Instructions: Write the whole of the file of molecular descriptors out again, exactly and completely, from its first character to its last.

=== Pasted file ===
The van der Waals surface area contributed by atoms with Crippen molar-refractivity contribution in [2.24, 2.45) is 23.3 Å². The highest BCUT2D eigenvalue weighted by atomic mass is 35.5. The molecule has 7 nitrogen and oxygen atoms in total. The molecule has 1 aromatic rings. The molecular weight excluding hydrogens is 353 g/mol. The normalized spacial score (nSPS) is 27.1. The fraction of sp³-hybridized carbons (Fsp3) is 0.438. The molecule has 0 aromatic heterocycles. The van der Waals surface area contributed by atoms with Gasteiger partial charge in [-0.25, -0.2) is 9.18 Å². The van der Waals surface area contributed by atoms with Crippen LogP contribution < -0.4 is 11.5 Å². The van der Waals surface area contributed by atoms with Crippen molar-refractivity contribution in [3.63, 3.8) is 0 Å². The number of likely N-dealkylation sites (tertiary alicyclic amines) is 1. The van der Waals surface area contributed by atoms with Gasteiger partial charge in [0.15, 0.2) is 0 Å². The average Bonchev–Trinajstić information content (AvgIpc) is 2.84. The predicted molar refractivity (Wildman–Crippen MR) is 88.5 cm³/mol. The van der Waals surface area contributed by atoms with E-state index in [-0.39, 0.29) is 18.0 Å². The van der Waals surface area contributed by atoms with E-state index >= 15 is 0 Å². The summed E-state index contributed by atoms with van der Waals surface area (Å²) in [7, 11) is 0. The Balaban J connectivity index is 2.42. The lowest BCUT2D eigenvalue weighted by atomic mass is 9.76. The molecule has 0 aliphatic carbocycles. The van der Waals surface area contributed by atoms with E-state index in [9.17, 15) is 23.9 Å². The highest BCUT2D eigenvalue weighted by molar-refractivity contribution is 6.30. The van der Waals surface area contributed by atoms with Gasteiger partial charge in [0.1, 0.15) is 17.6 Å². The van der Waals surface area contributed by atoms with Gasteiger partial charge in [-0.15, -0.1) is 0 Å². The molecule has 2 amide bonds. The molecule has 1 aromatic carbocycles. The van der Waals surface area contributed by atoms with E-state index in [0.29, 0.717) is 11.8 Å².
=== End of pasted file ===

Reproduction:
The van der Waals surface area contributed by atoms with Crippen molar-refractivity contribution in [2.24, 2.45) is 23.3 Å². The highest BCUT2D eigenvalue weighted by atomic mass is 35.5. The molecule has 7 nitrogen and oxygen atoms in total. The molecule has 1 aromatic rings. The molecular weight excluding hydrogens is 353 g/mol. The normalized spacial score (nSPS) is 27.1. The fraction of sp³-hybridized carbons (Fsp3) is 0.438. The molecule has 0 aromatic heterocycles. The van der Waals surface area contributed by atoms with Gasteiger partial charge in [-0.25, -0.2) is 9.18 Å². The van der Waals surface area contributed by atoms with Crippen LogP contribution < -0.4 is 11.5 Å². The van der Waals surface area contributed by atoms with Crippen molar-refractivity contribution in [3.63, 3.8) is 0 Å². The number of likely N-dealkylation sites (tertiary alicyclic amines) is 1. The van der Waals surface area contributed by atoms with Gasteiger partial charge in [0.15, 0.2) is 0 Å². The average Bonchev–Trinajstić information content (AvgIpc) is 2.84. The predicted molar refractivity (Wildman–Crippen MR) is 88.5 cm³/mol. The van der Waals surface area contributed by atoms with E-state index in [-0.39, 0.29) is 18.0 Å². The van der Waals surface area contributed by atoms with E-state index >= 15 is 0 Å². The summed E-state index contributed by atoms with van der Waals surface area (Å²) in [7, 11) is 0. The Balaban J connectivity index is 2.42. The lowest BCUT2D eigenvalue weighted by atomic mass is 9.76. The molecule has 0 aliphatic carbocycles. The van der Waals surface area contributed by atoms with E-state index in [9.17, 15) is 23.9 Å². The highest BCUT2D eigenvalue weighted by molar-refractivity contribution is 6.30. The van der Waals surface area contributed by atoms with Gasteiger partial charge in [0.1, 0.15) is 17.6 Å². The van der Waals surface area contributed by atoms with Gasteiger partial charge in [-0.15, -0.1) is 0 Å². The molecule has 2 amide bonds. The molecule has 1 aromatic carbocycles. The van der Waals surface area contributed by atoms with E-state index in [0.29, 0.717) is 11.8 Å².